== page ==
Knowing your personal inflation rate is helpful because you can use it to see how much more you need to maintain that same spending, and it also can provide an opportunity to identify potential areas of spending you could shift around to blunt some of the effects of inflation. For example, with gas being up 50% this past year, perhaps a long RV trip might not be the best use of funds right now. As another example, the cost of eating out has grown more slowly than eating at home. Alcohol, especially, wine has grown in price only a little. The implications are obvious.

There are some other strategies of dealing with inflation as follows:

  • Be on the lookout for some “deals.” Assuming items are non-perishable, you can accelerate purchases. You can also buy in bulk.
  • Think about what items make you most happy. This can help prioritize spending.
  • Emphasize experiences over things: the former has realized much less inflationcompared to things (and sometimes no inflation, depending on the experience)
  • Drink more wine. Happily, the inflation for wine has been minimal. If visiting our office, consider a tasting at all the surrounding wine rooms. This takes no extra gas.
  • Spend more time with good friends and family. This helps well-being, and is usually lower cost than a new couch.

Above, we already discussed when this high inflation might end (i.e., in about 12 months), the next question is how will this end? In particular, many are concerned we might be falling into a recession. For perspective, we fall into a recession every 7 years, on average. Since the average recession lasts a bit over a year, this means we’re in a recession a bit under 20% of the time. A big question, then, is will the FED push us into a recession prematurely through their need to tamp down inflation. We just had our last short, albeit very deep recession, in 2020. Below is a chart that reports rates of inflation since 1960, as well as all the times the FED tightened interest rates (diamonds) and periods of inflation (gray bars).

As can be seen, the Fed hiking has induced a recession (i.e., brought us to a hard landing) three times since 1960. These times are the red diamonds. Note that the effective Fed Funds rates ended up at 12-18 percent for these periods, which provided some very dramatic breaks to the speed of the economy. For this current cycle, we expect the FED to ultimately push Fed Fund rates to 3.25 to 3.5%. The most likely scenario, in our view, is a soft or softish landing by the FED.

But won’t we have a recession since we just entered a Bear market, too?

It is true that a Bear Market predicts a higher chance of a recession—about 50% vs. 15% for any given year—but it is far from certain. Whatever the case, I just got invited to attend the Summer National Bureau of Economic Research (NBER) meetings late next month in Boston. These meetings are invite-only for a small set of economists to explore various current economic issues, and I am honored that they invited me. The NBER is also the official body that dates US recessions. I will report back any interesting findings!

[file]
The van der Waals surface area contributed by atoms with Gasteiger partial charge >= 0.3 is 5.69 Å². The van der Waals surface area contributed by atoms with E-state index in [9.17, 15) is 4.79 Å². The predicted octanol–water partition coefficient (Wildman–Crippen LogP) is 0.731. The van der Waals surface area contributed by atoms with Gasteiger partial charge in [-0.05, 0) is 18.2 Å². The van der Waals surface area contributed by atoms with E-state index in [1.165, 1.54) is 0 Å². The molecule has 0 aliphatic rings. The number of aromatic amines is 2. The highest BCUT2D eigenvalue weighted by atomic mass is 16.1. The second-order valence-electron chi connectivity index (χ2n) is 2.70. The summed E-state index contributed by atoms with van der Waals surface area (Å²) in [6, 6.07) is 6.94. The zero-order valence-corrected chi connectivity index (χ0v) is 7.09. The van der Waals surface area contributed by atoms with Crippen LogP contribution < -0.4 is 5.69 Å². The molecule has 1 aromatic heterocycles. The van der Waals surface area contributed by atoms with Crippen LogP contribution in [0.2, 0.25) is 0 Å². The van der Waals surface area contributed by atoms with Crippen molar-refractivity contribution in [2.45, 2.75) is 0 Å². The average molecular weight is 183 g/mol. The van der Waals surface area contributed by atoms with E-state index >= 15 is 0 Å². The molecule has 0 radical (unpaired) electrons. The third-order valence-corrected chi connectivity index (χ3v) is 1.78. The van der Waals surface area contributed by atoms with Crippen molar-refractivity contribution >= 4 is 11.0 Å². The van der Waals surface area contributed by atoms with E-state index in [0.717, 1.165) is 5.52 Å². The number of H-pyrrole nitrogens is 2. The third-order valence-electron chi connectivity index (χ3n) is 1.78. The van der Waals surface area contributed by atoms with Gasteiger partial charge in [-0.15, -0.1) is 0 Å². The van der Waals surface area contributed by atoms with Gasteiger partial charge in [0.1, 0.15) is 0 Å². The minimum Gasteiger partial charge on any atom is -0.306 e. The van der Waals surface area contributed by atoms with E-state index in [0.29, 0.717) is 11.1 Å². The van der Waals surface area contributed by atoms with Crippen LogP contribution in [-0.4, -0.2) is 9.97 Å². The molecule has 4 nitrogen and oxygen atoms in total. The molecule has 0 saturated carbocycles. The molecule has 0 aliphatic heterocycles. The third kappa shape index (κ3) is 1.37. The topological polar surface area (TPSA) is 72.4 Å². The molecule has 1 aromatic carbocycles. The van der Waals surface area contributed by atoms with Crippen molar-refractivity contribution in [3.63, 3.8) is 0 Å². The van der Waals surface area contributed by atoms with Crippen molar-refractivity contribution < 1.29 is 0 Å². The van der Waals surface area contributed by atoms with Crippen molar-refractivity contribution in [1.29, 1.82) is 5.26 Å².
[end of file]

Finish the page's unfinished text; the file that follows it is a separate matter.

So, what is Omega doing during this time?

First of all, there are some assets we have been investing in that are not down 13-30%, like conventional assets. For example, managed futures and commodities, which the typical portfolio has close to 10% invested in are actually up 12 to 24% year-to-date (see below chart). In addition, we have been adding private credit, which is also generally up some while conventional bonds are down roughly 12%. Private credit provides an opportunity for premium yields—typically 7-9%–versus 3-5% for the “public market.” The tradeoff is private credit is not as liquid as conventional, or public market, credit. Commonly you can sell out of a private credit portfolio on a quarterly or annual basis, as opposed to daily of a public credit fund. Another important feature of private credit is that many of the loans are floating rate, which means as interest rates rise, rather than primarily losing principal value, you instead receive a higher interest rate.

Source: Author

Another excellent opportunity we have been pursuing has been tax harvesting. It is uncommon, as previously discussed, to have conventional bonds drop so dramatically. We are taking advantage of this drop by strategically harvesting losses to reduce your taxes, where we can. Unlike when we harvest equity losses, the likelihood of bonds shooting up in value is very low. In fact, the most likely view is for conventional bonds to lose a bit more value before the end of the year.

Of course, as in all times, we do not know for sure what will happen in the next year. This is why will still maintain a broad swath of investments that can survive and thrive in different economic environments. This is something we’ve done since the beginning. This is also crucial to be able to effectively take distributions from a portfolio: we can take from the most sensible assets as possible. That is, even when the whole portfolio is down, we can strategically extract funds from the portfolio in such a way to minimize its impact.

In the end, the most important thing financially, in our view, is to make sure that we are curating a strategic plan that will take us where we want to go. In this spirit, we look forward to reviewing your progress at your next review. In the meantime, if you have any questions or concerns, as always, do not hesitate to reach out, as we are working hard here to serve you.

About The Author

As Chief Strategist and CIO at Omega, Dylan has the role of overseeing the management of client assets and financial strategies. He works closely with Omega’s advisors to help create client financial strategies based on clients’ own unique needs and goals.